Were you able to work when you were going through treatment. I have a full time job and I love it!! I am not a person to set around, although I have been having extreme fatigue for the past year or so. As a matter of fact I just did take a little cat nap:)
How did you tell your family? The only person in my family that knows is my husband. I have an adult child and an adolescent child. My family is in another area of the US, but I talk to them often. Do I share this information with them, or do I wait until I know more. Why worry them is my thinking. Although it would be really nice to have someone to talk to. I just do not know how they will react.
What are your feelings on letting my co-workers or boss know? I am thinking of not telling them, but I do not know how to explain the days off for Dr appts. I do have to travel a few hours to the doc, so it is an all day adventure. I work Mon-Fri so I will have to take time off to go to the docs. I know legally I do not have to tell them. My husbands feelings are they are your co-workers and not your REAL friends.
Do you know of any books or other type of information that I could read. I want to educate myself as much as I can.
Yeah, the manufacturers of both HCV meds do provide patient assistance for uninsured; they used to cover underinsured as well; be sure to call them if you have trouble with costs. They don’t always state up front the scope of their coverage:
Pegassist (Genentech Pegasys system): 888-941-3331
Commitment to Care (Merck PEG-Intron system): 866-363-6379, opt 1
The meds alone are roughly $USD 2200/month for interferon/ribavirin; other drugs such as Procrit, Neupogen, etc can be considerably more expensive, if needed.
I didn’t work during treatment, but I’m guessing about two thirds do; it depends largely on your type of work, etc. Physical outdoor labor type occupations might be tough, especially during the summer months if it gets hot. Some do though; it really varies from patient to patient.
I’d be cautious about disclosing anything yet, to family, friends or work. As you get a little closer to dealing with all this, and a bit better informed, you might change your mind. There’s still considerable stigma attached to the disease, depending on your lifestyle and the folks that are around you. Like toothpaste, once out of the tube, it’s nest to impossible to put back.
Some folks tell their HR department they’re dealing with a blood disease or chemo, intentionally keeping things vague. I’ve heard some pretty sad stories over the years about people getting harassed at work, etc. Personally, I never felt stigmatized by anyone; and I told kids, ex wife, pretty much anyone that listened, hehehe :o).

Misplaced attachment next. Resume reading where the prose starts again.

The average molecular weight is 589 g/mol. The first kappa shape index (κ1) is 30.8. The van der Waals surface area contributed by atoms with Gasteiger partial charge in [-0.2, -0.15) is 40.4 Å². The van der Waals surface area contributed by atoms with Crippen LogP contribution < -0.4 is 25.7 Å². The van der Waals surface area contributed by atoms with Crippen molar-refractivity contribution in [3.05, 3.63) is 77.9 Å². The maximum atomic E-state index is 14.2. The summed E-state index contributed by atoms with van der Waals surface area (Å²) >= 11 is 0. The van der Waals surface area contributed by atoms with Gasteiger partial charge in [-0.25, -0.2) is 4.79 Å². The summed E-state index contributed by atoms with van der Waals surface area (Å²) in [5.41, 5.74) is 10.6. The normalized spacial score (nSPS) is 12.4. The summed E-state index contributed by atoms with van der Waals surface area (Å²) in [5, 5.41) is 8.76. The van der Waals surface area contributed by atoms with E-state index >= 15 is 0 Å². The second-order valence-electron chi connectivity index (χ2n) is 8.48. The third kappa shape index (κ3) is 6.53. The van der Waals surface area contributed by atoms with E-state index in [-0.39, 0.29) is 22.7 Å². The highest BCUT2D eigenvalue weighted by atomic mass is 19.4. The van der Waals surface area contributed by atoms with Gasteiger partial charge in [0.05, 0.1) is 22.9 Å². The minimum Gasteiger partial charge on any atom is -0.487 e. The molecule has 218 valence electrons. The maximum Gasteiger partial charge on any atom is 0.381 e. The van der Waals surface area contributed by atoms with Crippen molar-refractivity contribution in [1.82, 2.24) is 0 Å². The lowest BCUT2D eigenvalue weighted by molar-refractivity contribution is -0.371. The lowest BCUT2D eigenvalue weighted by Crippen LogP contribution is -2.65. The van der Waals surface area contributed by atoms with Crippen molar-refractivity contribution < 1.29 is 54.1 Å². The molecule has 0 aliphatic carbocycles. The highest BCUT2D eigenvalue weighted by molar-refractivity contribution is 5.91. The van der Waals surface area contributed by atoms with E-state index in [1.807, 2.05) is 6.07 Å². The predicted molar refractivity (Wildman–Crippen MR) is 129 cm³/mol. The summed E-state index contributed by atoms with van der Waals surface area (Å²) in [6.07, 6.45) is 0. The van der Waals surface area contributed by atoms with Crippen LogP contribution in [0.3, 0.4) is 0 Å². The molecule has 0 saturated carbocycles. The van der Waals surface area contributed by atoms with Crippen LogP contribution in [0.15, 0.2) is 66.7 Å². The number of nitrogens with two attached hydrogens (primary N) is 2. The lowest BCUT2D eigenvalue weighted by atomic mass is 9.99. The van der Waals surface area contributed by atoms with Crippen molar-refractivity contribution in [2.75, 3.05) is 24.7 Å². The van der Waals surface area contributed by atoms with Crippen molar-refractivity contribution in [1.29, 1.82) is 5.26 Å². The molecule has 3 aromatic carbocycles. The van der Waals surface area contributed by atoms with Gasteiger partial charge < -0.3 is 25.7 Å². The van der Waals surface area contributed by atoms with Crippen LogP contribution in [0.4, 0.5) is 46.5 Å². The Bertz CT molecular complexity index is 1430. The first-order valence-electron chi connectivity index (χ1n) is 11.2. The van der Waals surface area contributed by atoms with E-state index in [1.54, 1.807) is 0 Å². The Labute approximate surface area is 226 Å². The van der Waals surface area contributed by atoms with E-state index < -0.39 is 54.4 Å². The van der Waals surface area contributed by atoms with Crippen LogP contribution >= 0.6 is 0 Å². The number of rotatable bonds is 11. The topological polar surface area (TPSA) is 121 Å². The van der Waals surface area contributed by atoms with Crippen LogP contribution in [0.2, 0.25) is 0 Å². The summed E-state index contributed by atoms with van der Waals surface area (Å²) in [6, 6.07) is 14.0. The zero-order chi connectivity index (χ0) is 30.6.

Talk to the folks in here if you like; most of them understand what you’re going through; folks at work will likely be clueless, and sometimes less than empathetic.
I’m unaware of any comprehensive books on HCV; there are bits and pieces scattered around though. Here’s a link to a site that might be useful:
Scroll down a bit, and you’ll see a long list of line items in the right hand margin that discusses topics like biopsy, viral load, genotypes, etc.
Another good resource page can be found on this forum page in the lower right margin in a box titled ‘most viewed health pages’:
Welcome to the forum. Sounds like you’re following the path that you need to be on right now as far as getting the information you need to know to make an informed treatment decision. I’m sorry you find yourself in this position, but we have all been where you are now so we understand.
You’ve been given some great advice above, but I would add just a bit. You mentioned being a Geno 1, ask if you are a 1a or 1b. Also, they would have gotten a viral load on you when they ran those labs, get that number as well. Your viral load will fluctuate and is not an indication if damage, but it is still good information to have. Especially once you start treatment, there are certain points when you will definitely want to check your viral load because it will let you know your response to treatment. So those guidelines can wait, but I’d go ahead and find out your current VL. I agree with Bill about getting the IL28B human genetic polymorphism test if possible and financially feasible.
Personally, I told no one except my husband when I was diagnosed. My daughter was just graduating from high school and moving out to go to college and I didn’t want her to have to deal with my stuff until I had all the facts to tell her.